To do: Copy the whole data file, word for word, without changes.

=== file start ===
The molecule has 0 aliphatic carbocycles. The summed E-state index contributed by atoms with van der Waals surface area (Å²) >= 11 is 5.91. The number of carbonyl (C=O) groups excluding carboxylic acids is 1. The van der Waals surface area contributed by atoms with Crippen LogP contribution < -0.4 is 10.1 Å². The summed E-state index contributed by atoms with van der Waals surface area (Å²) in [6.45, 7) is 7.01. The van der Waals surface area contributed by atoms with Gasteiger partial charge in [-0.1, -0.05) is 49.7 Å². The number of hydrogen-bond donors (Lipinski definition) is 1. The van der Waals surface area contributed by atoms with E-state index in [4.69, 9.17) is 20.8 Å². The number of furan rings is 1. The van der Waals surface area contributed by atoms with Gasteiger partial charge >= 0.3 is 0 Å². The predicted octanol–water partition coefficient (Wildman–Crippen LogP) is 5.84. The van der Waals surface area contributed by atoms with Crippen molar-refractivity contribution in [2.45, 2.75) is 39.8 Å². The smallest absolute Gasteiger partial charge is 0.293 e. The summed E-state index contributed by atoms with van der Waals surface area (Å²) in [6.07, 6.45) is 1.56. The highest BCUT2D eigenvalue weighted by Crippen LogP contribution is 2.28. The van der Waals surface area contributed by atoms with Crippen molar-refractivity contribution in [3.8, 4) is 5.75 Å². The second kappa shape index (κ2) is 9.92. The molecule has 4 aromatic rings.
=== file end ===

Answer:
The molecule has 0 aliphatic carbocycles. The summed E-state index contributed by atoms with van der Waals surface area (Å²) >= 11 is 5.91. The number of carbonyl (C=O) groups excluding carboxylic acids is 1. The van der Waals surface area contributed by atoms with Crippen LogP contribution < -0.4 is 10.1 Å². The summed E-state index contributed by atoms with van der Waals surface area (Å²) in [6.45, 7) is 7.01. The van der Waals surface area contributed by atoms with Gasteiger partial charge in [-0.1, -0.05) is 49.7 Å². The number of hydrogen-bond donors (Lipinski definition) is 1. The van der Waals surface area contributed by atoms with E-state index in [4.69, 9.17) is 20.8 Å². The number of furan rings is 1. The van der Waals surface area contributed by atoms with Gasteiger partial charge >= 0.3 is 0 Å². The predicted octanol–water partition coefficient (Wildman–Crippen LogP) is 5.84. The van der Waals surface area contributed by atoms with Crippen molar-refractivity contribution in [2.45, 2.75) is 39.8 Å². The smallest absolute Gasteiger partial charge is 0.293 e. The summed E-state index contributed by atoms with van der Waals surface area (Å²) in [6.07, 6.45) is 1.56. The highest BCUT2D eigenvalue weighted by Crippen LogP contribution is 2.28. The van der Waals surface area contributed by atoms with Crippen molar-refractivity contribution in [3.8, 4) is 5.75 Å². The second kappa shape index (κ2) is 9.92. The molecule has 4 aromatic rings.